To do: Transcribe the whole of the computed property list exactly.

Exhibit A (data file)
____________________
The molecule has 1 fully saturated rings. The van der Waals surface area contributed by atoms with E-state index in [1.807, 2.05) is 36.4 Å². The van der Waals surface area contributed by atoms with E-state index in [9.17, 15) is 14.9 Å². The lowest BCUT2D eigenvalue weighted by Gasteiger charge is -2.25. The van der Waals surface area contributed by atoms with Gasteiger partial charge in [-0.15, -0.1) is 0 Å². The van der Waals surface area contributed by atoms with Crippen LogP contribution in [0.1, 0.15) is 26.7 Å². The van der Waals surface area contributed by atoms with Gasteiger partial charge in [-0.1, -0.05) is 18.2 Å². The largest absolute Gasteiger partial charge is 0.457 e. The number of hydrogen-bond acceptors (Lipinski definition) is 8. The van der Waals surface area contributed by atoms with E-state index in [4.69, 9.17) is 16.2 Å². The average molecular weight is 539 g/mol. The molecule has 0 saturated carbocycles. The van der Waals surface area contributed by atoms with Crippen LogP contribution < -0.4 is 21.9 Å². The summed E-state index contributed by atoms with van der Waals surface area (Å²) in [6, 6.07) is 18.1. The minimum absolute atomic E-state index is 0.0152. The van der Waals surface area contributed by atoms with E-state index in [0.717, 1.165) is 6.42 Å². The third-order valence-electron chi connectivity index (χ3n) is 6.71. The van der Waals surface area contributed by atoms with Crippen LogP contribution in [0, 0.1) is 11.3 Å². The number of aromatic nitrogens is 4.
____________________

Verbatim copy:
The molecule has 1 fully saturated rings. The van der Waals surface area contributed by atoms with E-state index in [1.807, 2.05) is 36.4 Å². The van der Waals surface area contributed by atoms with E-state index in [9.17, 15) is 14.9 Å². The lowest BCUT2D eigenvalue weighted by Gasteiger charge is -2.25. The van der Waals surface area contributed by atoms with Gasteiger partial charge in [-0.15, -0.1) is 0 Å². The van der Waals surface area contributed by atoms with Crippen LogP contribution in [0.1, 0.15) is 26.7 Å². The van der Waals surface area contributed by atoms with Gasteiger partial charge in [-0.1, -0.05) is 18.2 Å². The largest absolute Gasteiger partial charge is 0.457 e. The number of hydrogen-bond acceptors (Lipinski definition) is 8. The van der Waals surface area contributed by atoms with E-state index in [4.69, 9.17) is 16.2 Å². The average molecular weight is 539 g/mol. The molecule has 0 saturated carbocycles. The van der Waals surface area contributed by atoms with Crippen LogP contribution < -0.4 is 21.9 Å². The summed E-state index contributed by atoms with van der Waals surface area (Å²) in [6, 6.07) is 18.1. The minimum absolute atomic E-state index is 0.0152. The van der Waals surface area contributed by atoms with E-state index in [0.717, 1.165) is 6.42 Å². The third-order valence-electron chi connectivity index (χ3n) is 6.71. The van der Waals surface area contributed by atoms with Crippen LogP contribution in [0, 0.1) is 11.3 Å². The number of aromatic nitrogens is 4.